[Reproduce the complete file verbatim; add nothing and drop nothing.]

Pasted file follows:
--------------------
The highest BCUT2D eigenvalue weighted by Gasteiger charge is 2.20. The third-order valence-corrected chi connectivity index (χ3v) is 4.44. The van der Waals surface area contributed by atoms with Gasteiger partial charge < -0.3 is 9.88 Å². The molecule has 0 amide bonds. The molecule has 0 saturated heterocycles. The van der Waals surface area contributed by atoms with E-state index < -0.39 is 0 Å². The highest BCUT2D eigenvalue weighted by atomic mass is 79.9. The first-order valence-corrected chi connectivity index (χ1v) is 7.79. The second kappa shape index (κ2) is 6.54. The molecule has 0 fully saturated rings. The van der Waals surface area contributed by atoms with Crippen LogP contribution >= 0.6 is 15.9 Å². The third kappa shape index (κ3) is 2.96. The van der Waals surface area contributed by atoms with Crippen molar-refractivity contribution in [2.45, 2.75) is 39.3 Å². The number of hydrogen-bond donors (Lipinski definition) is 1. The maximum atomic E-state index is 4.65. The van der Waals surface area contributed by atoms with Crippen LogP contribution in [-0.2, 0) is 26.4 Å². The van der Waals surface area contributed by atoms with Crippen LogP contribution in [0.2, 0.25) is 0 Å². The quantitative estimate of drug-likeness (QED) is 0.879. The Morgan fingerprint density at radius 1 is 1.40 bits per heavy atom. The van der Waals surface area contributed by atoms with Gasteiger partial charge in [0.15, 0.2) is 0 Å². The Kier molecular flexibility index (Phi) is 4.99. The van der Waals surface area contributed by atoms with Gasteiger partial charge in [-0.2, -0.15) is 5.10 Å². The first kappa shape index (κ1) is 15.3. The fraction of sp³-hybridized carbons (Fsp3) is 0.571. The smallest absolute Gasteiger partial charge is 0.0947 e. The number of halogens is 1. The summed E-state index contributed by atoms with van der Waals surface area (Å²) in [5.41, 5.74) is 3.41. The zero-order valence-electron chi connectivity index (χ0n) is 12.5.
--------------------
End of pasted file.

The highest BCUT2D eigenvalue weighted by Gasteiger charge is 2.20. The third-order valence-corrected chi connectivity index (χ3v) is 4.44. The van der Waals surface area contributed by atoms with Gasteiger partial charge < -0.3 is 9.88 Å². The molecule has 0 amide bonds. The molecule has 0 saturated heterocycles. The van der Waals surface area contributed by atoms with E-state index < -0.39 is 0 Å². The highest BCUT2D eigenvalue weighted by atomic mass is 79.9. The first-order valence-corrected chi connectivity index (χ1v) is 7.79. The second kappa shape index (κ2) is 6.54. The molecule has 0 fully saturated rings. The van der Waals surface area contributed by atoms with Crippen LogP contribution >= 0.6 is 15.9 Å². The third kappa shape index (κ3) is 2.96. The van der Waals surface area contributed by atoms with Crippen molar-refractivity contribution in [2.45, 2.75) is 39.3 Å². The number of hydrogen-bond donors (Lipinski definition) is 1. The maximum atomic E-state index is 4.65. The van der Waals surface area contributed by atoms with Crippen LogP contribution in [-0.2, 0) is 26.4 Å². The van der Waals surface area contributed by atoms with Crippen LogP contribution in [0.2, 0.25) is 0 Å². The quantitative estimate of drug-likeness (QED) is 0.879. The Morgan fingerprint density at radius 1 is 1.40 bits per heavy atom. The van der Waals surface area contributed by atoms with Gasteiger partial charge in [0.15, 0.2) is 0 Å². The Kier molecular flexibility index (Phi) is 4.99. The van der Waals surface area contributed by atoms with Gasteiger partial charge in [-0.2, -0.15) is 5.10 Å². The first kappa shape index (κ1) is 15.3. The fraction of sp³-hybridized carbons (Fsp3) is 0.571. The smallest absolute Gasteiger partial charge is 0.0947 e. The number of halogens is 1. The summed E-state index contributed by atoms with van der Waals surface area (Å²) in [5.41, 5.74) is 3.41. The zero-order valence-electron chi connectivity index (χ0n) is 12.5.